Aughiskies resembled beautiful horses of the highest quality.
Water horses were carnivorous, and would often come on land to prey on cattle and other farm animals. They often attempted to trick unwitting people into mounting them, then running directly into the sea to drown them. Aughiskies could turn their backs highly adhesive, effectively trapping any riders unless they wore a ring of free action, or similar magical protection.
Aughiskies could be tamed, but if they ever spotted salt water, they would instantly revert to their wild state and try to drown their rider.
They typically attacked by trampling or kicking opponents with their hooves, or biting them with sharp teeth. They were equally good at fighting on land and in water.
Aughiskies were solitary creatures, usually claiming a 10 mile (16 km) stretch of coastline as their territory. They had no natural enemies, but were occasionally hunted by humans and merfolk when they caused harm.
How aughiskies reproduced was unknown, however male specimens occasionally mated with normal female horses. The offspring of such a coupling was always an exemplary specimen, a normal horse in every way save its required diet of raw meat.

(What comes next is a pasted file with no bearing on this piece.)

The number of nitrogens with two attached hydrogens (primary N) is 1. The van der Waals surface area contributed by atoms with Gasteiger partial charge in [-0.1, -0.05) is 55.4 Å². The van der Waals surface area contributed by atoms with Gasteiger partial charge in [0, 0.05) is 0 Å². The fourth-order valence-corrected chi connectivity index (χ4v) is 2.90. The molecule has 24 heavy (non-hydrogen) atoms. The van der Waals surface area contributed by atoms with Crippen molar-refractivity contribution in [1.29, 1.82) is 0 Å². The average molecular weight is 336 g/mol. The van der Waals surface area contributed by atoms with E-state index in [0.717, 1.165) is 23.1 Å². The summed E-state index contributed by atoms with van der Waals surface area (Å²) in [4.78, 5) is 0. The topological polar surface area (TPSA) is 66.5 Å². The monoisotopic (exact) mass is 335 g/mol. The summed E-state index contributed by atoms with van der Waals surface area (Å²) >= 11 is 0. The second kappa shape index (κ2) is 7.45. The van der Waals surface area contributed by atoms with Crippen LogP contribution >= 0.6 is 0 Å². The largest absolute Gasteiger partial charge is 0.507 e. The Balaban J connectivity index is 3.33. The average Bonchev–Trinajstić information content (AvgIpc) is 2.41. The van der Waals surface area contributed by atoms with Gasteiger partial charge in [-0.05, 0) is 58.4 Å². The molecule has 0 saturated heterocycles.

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In Dragon #48, the water-horse is described as an intelligent creature capable of shapechanging. In the later Celts Campaign Sourcebook, the water-horse is only semi-intelligent and is not mentioned as having shapechanging abilities. This article gives primacy to the most recent source.
- Graeme Davis (November 1992). Celts Campaign Sourcebook. Edited by Thomas M. Reid. (TSR, Inc.), p. 52. ISBN 1-56076-374-4.
- Roger E. Moore and Ernest N. Rowland (April 1981). “The Dragon's Bestiary: Water-Horse, Golden Ammonite, and Sea Demon”. In Jake Jaquet ed. Dragon #48 (TSR, Inc.), pp. 10–12.
- Mary H. Herbert (December 1994). “Thieves' Honor”. In James Lowder ed. Realms of Infamy (TSR, Inc.), pp. 273–292. ISBN 1-56076-911-4.